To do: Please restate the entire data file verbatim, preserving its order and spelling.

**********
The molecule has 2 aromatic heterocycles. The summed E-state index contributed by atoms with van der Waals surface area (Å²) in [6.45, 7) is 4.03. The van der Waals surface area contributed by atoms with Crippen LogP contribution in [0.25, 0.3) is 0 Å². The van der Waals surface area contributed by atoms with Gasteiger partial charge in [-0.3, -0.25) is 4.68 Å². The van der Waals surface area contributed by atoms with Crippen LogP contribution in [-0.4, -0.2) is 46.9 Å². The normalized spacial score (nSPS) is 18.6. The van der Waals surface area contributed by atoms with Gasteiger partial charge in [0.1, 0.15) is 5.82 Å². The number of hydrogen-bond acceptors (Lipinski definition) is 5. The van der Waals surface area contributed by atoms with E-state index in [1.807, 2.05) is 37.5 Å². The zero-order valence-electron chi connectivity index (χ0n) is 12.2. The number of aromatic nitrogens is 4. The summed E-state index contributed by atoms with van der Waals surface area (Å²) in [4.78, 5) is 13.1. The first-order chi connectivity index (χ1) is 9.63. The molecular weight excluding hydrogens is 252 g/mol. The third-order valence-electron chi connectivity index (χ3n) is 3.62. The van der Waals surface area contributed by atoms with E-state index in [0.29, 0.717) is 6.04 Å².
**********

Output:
The molecule has 2 aromatic heterocycles. The summed E-state index contributed by atoms with van der Waals surface area (Å²) in [6.45, 7) is 4.03. The van der Waals surface area contributed by atoms with Crippen LogP contribution in [0.25, 0.3) is 0 Å². The van der Waals surface area contributed by atoms with Gasteiger partial charge in [-0.3, -0.25) is 4.68 Å². The van der Waals surface area contributed by atoms with Crippen LogP contribution in [-0.4, -0.2) is 46.9 Å². The normalized spacial score (nSPS) is 18.6. The van der Waals surface area contributed by atoms with Gasteiger partial charge in [0.1, 0.15) is 5.82 Å². The number of hydrogen-bond acceptors (Lipinski definition) is 5. The van der Waals surface area contributed by atoms with E-state index in [1.807, 2.05) is 37.5 Å². The zero-order valence-electron chi connectivity index (χ0n) is 12.2. The number of aromatic nitrogens is 4. The summed E-state index contributed by atoms with van der Waals surface area (Å²) in [4.78, 5) is 13.1. The first-order chi connectivity index (χ1) is 9.63. The molecular weight excluding hydrogens is 252 g/mol. The third-order valence-electron chi connectivity index (χ3n) is 3.62. The van der Waals surface area contributed by atoms with E-state index in [0.29, 0.717) is 6.04 Å².